Downton Abbey is a 2019 historical period drama film written by Julian Fellowes, creator and writer of the television series of the same name, produced by Gareth Neame, Liz Trubridge and Fellowes, and directed by Michael Engler. The film is a Carnival Films production, with Focus Features and Universal Pictures International distributing and continues the storyline from the series, with much of the original cast returning. The film, set in 1927, depicts a visit by the King and Queen to the Crawley family's English country house in the Yorkshire countryside. As the Royal staff descend on Downton, an assassin has also arrived and attempts to kill the monarch. The family and servants are pitted against the royal entourage, including the Queen's Lady-in-waiting who has fallen out with the Crawleys, especially the Dowager Countess, over an inheritance issue.
It's been talked about for years and now, finally, Julian Fellowes' hit ITV period drama is transferring to the big screen.
All your favourite characters have returned – get ready for those famous Dame Maggie one-liners – along with a few high-profile new faces, including Imelda Staunton and Killing Eve's David Haig.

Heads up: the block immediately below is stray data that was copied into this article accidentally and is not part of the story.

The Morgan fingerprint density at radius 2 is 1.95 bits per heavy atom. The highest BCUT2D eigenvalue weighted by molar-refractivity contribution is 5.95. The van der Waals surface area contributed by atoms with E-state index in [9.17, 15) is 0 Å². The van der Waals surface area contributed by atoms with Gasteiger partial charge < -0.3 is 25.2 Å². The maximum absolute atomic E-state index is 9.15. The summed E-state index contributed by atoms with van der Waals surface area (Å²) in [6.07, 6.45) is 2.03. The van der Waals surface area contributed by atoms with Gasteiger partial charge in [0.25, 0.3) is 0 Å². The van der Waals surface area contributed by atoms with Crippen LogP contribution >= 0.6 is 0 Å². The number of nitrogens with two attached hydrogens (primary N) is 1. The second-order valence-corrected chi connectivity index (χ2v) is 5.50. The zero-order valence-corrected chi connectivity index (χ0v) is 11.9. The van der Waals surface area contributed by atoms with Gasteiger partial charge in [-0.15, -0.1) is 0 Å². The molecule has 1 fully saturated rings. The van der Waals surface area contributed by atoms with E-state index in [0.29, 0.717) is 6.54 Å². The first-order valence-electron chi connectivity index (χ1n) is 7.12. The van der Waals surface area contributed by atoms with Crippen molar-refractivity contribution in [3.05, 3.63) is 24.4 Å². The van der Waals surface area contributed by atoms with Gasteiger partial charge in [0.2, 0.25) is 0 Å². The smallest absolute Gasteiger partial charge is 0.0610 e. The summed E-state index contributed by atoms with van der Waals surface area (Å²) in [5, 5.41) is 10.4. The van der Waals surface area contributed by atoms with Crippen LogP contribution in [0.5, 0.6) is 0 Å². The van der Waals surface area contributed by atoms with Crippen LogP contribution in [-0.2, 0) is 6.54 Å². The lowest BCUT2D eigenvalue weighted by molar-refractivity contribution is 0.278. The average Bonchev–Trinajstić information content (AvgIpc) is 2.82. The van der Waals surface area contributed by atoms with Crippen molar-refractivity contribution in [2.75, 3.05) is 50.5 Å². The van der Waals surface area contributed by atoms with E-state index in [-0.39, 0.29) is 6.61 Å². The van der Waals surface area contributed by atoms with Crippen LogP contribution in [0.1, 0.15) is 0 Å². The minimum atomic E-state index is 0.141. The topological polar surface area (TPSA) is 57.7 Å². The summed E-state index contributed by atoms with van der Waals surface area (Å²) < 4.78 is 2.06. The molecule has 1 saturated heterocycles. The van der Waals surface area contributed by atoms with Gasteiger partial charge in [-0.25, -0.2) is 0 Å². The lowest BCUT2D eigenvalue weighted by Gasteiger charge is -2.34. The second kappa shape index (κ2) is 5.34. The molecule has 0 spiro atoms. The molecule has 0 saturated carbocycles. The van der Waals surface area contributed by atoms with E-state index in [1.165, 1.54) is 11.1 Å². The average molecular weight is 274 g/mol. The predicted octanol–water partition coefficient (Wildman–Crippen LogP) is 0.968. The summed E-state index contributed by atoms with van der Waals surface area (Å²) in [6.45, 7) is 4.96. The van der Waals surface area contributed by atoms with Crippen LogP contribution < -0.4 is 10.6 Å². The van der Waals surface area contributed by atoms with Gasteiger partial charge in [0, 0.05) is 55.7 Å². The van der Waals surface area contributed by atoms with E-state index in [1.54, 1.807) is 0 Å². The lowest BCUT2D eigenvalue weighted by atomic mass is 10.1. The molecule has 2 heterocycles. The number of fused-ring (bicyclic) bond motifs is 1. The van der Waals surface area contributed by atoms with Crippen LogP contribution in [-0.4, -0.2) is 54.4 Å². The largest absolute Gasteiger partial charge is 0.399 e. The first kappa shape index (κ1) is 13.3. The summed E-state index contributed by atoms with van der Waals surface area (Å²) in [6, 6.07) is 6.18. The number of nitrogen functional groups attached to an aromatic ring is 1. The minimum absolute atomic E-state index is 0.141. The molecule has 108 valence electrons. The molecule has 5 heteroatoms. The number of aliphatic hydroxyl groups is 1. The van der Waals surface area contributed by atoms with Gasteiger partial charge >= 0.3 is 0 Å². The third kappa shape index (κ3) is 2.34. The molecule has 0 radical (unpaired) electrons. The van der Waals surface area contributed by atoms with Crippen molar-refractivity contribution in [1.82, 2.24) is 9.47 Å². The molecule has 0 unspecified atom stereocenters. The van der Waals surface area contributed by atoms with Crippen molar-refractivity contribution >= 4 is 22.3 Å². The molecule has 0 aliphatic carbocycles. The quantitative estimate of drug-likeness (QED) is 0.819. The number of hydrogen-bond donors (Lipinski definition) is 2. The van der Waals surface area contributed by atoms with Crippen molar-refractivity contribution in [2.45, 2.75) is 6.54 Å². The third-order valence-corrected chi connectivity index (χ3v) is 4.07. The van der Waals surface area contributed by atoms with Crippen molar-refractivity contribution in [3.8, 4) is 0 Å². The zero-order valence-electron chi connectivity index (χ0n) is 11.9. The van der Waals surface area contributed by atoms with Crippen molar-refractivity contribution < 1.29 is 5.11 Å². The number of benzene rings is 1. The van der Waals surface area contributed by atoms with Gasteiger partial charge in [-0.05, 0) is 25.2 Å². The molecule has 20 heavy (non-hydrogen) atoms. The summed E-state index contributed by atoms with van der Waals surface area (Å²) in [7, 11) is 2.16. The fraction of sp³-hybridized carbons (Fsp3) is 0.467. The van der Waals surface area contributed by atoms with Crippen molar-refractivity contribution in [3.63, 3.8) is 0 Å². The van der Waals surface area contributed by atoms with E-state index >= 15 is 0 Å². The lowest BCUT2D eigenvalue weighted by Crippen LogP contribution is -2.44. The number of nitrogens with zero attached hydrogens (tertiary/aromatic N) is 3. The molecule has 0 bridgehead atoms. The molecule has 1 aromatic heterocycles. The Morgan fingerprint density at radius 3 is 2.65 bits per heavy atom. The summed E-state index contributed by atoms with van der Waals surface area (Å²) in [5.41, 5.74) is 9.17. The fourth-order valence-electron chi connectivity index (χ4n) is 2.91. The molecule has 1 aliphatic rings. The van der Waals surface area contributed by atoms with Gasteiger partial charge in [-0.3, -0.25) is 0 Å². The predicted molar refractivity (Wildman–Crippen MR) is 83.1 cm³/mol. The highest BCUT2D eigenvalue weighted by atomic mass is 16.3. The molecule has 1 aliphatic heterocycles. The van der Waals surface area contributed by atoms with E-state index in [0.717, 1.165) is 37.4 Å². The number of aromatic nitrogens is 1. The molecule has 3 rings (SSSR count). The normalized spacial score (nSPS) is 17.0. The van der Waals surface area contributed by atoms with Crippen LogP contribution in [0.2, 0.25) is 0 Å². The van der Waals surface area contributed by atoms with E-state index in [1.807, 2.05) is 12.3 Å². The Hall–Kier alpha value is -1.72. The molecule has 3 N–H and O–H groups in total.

The film centres around a visit from the King and Queen, which has got both the Downton household and the village all aflutter.
Downton creator, Julian Fellowes, agrees: “We wanted people to recognise the series they loved in the film. Our job was to make it more cinematic.”
Kevin Doyle, who plays the upwardly mobile Joseph Moseley, says: “It was scary, all of us gathered downstairs in the wine cellar for our first scene – it's rare to come back together as a group of actors after a three-year gap.”
Lesley Nicol, who plays everyone's favourite cook Mrs Patmore, adds: “The film is much anticipated, so it's a lot of pressure.”
“The Downton film is so everyone can take two hours off Brexit!” Julian says.
“We're living in dark times, escapism is quite important,” concurs Penelope Wilton, who plays Isobel Grey.
We won't give anything away but Michelle has a very moving scene towards the end of the film with Dame Maggie, her granny in the film.
Michelle says: “Any scene with Maggie is a privilege and feels special but that particular one felt very special and emotional. I was very immersed in it and it's a joy to work with her. It was a moment in my career and in my life. I'll never forget it.”
Even more importantly, “Maggie's very good at playing Bananagrams”, according to Sophie.